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Iraqi Diplomat in US Says Most Iraqis Oppose Fighters Battling US Troops - 2004-04-09


Iraq's Ambassador-designate to the United States is playing down the violence by Sunni and Shiite rebels against the U.S.-led coalition in the country. During a visit to Capitol Hill Thursday, Ambassador-designate Rend al-Rahim said the majority of Iraqis want democracy.

Ms. al-Rahim says news accounts of the fighting in Iraq are not giving an accurate picture of what's happening in most of the country. She says Shiite and Sunni rebels who are battling U.S.-led troops represent a small segment of the population.

"Here, we have certain slivers of society that are disaffected, that rightly or wrongly feel they have grievances, and also that have political ambitions that may or may not be justified. They are not endorsed by the 25 million people in Iraq," she said.

At a meeting with Republican Senators, Ms. al-Rahim said the vast majority of Iraqis want democracy.

Ms. al-Rahim, who was born in Baghdad and became and American citizen in 1987, said democracy has begun to take hold in the Iraq, with the formation of political parties and the creation of more than 350 newspapers offering a range of political opinions.

But Senator John McCain, an Arizona Republican and a former prisoner of war in Vietnam, said he is concerned about the prospects of the unrest spreading in the country.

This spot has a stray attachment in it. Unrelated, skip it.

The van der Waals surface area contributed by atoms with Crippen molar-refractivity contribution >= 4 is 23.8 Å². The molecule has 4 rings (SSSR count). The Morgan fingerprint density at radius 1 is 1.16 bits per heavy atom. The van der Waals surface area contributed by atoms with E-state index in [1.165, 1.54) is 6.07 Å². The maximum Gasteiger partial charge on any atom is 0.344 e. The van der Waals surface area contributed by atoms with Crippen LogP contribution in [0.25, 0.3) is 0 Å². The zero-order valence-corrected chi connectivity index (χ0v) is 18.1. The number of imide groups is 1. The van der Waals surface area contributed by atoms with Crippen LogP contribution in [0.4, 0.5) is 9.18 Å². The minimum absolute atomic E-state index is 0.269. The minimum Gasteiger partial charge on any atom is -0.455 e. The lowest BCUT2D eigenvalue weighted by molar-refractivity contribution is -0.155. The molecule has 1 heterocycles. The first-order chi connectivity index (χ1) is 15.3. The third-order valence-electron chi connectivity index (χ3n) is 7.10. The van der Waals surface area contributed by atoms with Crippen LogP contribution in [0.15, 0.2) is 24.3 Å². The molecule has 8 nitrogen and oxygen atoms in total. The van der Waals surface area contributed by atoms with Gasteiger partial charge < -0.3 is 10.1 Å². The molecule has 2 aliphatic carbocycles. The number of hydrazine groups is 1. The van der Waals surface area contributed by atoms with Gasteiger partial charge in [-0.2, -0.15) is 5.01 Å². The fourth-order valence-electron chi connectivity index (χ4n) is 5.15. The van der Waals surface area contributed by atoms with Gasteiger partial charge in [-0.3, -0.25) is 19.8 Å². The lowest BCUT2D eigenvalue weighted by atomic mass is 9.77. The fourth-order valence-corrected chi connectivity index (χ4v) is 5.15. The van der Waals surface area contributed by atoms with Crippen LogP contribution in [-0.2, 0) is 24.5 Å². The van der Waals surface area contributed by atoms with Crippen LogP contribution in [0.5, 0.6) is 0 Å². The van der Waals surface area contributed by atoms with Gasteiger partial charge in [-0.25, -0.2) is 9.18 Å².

"It is important that we act quickly, decisively, house to house if necessary to put down this insurgency that we are facing as we speak," he said.

Senator McCain, a member of the Armed Services Committee, said he does not believe the United States is on the verge of losing Iraq, but he added, in his words, 'losing is not an option'.

Also on hand for the news conference was Ali Alattar, a member of the Iraqi Forum for Democracy, a U.S.-based non-profit, non-governmental organization aimed at promoting democratic change in Iraq.

While he praised the work of the U.S.-led coalition in Iraq, he urged it to refrain from being too heavy-handed in its response to the protests of what he described as disenfranchised Iraqis.

"We have to deal with this issue in a more sensitive way, not to inflame the feelings of the Iraqis," he said. "We do not want to make a distance between us as Americans and the regular Iraqi people. These Iraqis are jobless, they have 70 percent unemployment, they need to feed their families. When they are not seeing things at the same pace at which they are expecting them, I think we should expect some anger."

In a related development, legislation was introduced in the Senate aimed at promoting political and economic development in the Middle East and Central Asia.

Senator Chuck Hagel, a Nebraska Republican, and Senator Joe Lieberman, a Connecticut Democrat and former presidential candidate, say their bill is aimed at combating conditions that they say fuel terrorism, including poverty and lack of freedom.

The legislation would create three international institutions that would promote democratic reform, private sector development and interregional trade.

Senator Lieberman, speaking on the Senate floor, compared the proposal to the Marshall Plan, which helped rebuild Europe after World War II.

"If we invest in the political and economic future of the Middle East and Central Asia in our time as we did in Europe with the Marshall Plan after the second World War and at the beginning of the Cold War, we will expand democracy's reach, choke off the terrorists, strengthen our own national security and move the world toward greater peace," he said.

Senator Lieberman says the legislation would build upon President Bush's so-called Greater Middle East Initiative, which would promote democratic reform in the region. The United States plans to introduce the proposal at the Group of Eight meeting of industrialized nations in the U-S state of Georgia in June.

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